Doulton Artist: Leslie Harradine

Doultons Leslie Harradine was a supremely talented ceramic artist and potter.

Born Arthur (Leslie) Harradine (1887-1965), Leslie was one of Royal Doulton’s premier and most prolific modellers producing superb figures from 1920 until the mid 1950s.

Leslie Harradine started as an apprentice at Doultons Lambeth factory in London in 1902.

He worked under George Tinworth and studied part-time at the Camberwell School of Arts. He went on to qualify and work in the Royal Doulton design department.

Leslie Harradines - Top O The hill

His main interest lay in clay sculpture and the design of free standing figures and he produced several prototypes which drew the attention of Charles Noke the Royal Doulton art director.

During his tenure he designed various Doulton character jugs, figures, animals and vases.

In 1912 Leslie Harradine left the Royal Doulton studios to emigrate to Canada with his brother where they purchased land and tried to build a 4000 acre farm.

The location was isolated, the soil was poor and the work was hard but Leslie enjoyed the life and managed to make a simple living from it.

During the little spare time he had, he painted and made models from clay deposits.

In 1916 the Harradine brothers left Canada and joined the British army to fight the great war in France.

But Leslie was injured when his horse was shot from under him and he then spent a long spell in hospital back in England.

While there he met his future wife. They married and a little while later Leslie became a father.

Doultons Leslie Harradine - The Beggar

He returned to Canada but this did not seem to him to be a suitable place for his wife and child so following the war Leslie passed his half of the farm to his brother and settled in Bedfordshire doing bits and pieces of painting and modelling.

His dream, once again, was to open a small ceramics studio in London.

Leslie Harradine had not been back in England long when Doultons Charles Noke got to hear about him and set up a meeting.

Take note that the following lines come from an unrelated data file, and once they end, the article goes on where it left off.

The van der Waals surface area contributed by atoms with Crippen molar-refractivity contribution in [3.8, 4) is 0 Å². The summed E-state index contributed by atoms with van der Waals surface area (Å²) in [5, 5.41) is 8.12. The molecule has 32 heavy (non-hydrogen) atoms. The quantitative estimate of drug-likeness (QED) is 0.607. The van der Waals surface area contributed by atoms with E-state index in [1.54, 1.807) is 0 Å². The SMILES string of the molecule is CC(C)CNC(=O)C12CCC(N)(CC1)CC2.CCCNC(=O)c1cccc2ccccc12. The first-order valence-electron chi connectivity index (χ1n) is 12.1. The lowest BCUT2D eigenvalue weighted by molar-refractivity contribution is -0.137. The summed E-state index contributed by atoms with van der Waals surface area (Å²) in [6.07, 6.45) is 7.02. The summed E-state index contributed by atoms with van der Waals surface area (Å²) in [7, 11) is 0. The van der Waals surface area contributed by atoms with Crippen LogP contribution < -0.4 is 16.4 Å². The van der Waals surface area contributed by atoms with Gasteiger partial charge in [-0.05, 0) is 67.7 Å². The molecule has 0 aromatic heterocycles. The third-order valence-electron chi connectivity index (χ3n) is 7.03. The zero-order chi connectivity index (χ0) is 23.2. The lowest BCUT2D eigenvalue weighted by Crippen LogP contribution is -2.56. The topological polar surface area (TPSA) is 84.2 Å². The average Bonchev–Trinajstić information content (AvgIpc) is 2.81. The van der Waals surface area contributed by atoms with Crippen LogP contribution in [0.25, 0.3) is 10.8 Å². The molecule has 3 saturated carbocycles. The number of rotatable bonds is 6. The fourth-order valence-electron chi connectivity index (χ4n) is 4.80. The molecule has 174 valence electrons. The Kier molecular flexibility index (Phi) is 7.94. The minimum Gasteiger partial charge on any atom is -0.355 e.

Noke offered Leslie a job as a figure designer at the Burslem works but he refused.

Leslie had grown to like his independence and wanted to work only for himself. He did, however, eventually agree to send Noke some samples of his models on a freelance basis.

In 1920, the first Leslie Harradine Royal Doulton figure, ‘HN 395 Contentment’ was released.

Leslie Harradine provided a regular supply of figures to Royal Doulton for almost forty years but always on a truly freelance basis,

Leslie would be the one to decide what he would model and when, and he would send these three at a time, on a monthly basis to the Burslem works.

It is said that the other Doulton artists, designers and painters would all gather round eagerly when his monthly shipment was unpacked to see what he had come up with this time.

Many hugely popular models flowed from his small home studio including ‘Polly Peacham‘ and other figures from his rendition of The Beggars Opera. Others included;

  • "The Balloon Seller" and "Flower Sellers Children" from the London street sellers series.
  • The Dickens series, which was a particular favourite of Charles Noke’s.
  • and, of course, the slightly risque models of "The Bather" both swimsuit clad and nude.

Leslie Harradines Sairey Gamp

Leslie Harradine loved children and would often display his self taught conjuring skills for their amusement.

He produced a series of "Child Studies" which were almost old fashioned in their conception and portrayal but they proved to be very popular with the buying public and stayed in production for many years.

Other models, such as "The Rocking Horse" only stayed in production for a year or two and will be quite rare.

Yet another series of child studies, called the ‘Nursery Rhyme Series‘, bore a strong similarity to the work of Freda Doughty at Royal Worcester.

These were equally popular and also stayed in production for many years.

Leslie Harradine eventually moved to Sark, a small member of the Channel Islands where no cars are allowed and continued his modelling career from there.

His new creations would be shipped to the mainland and then on to the Potteries as before.

Continuing until the late 1950’s when he eventually informed Royal Doulton of his intention to retire.

The last Leslie Harradine figure to be released was ‘HN 2175 The Beggar‘ which was a second version of the Beggars Opera series. This was released in 1956.

Another model, ‘The Apple Maid’ was released in 1957 but this bore an earlier number of HN 2160 and had presumably been modelled slightly earlier and just taken longer to produce.

In 1961 Leslie Harradine moved to Spain … where he lived while modelling local peasants in terracotta pottery until his death in 1965.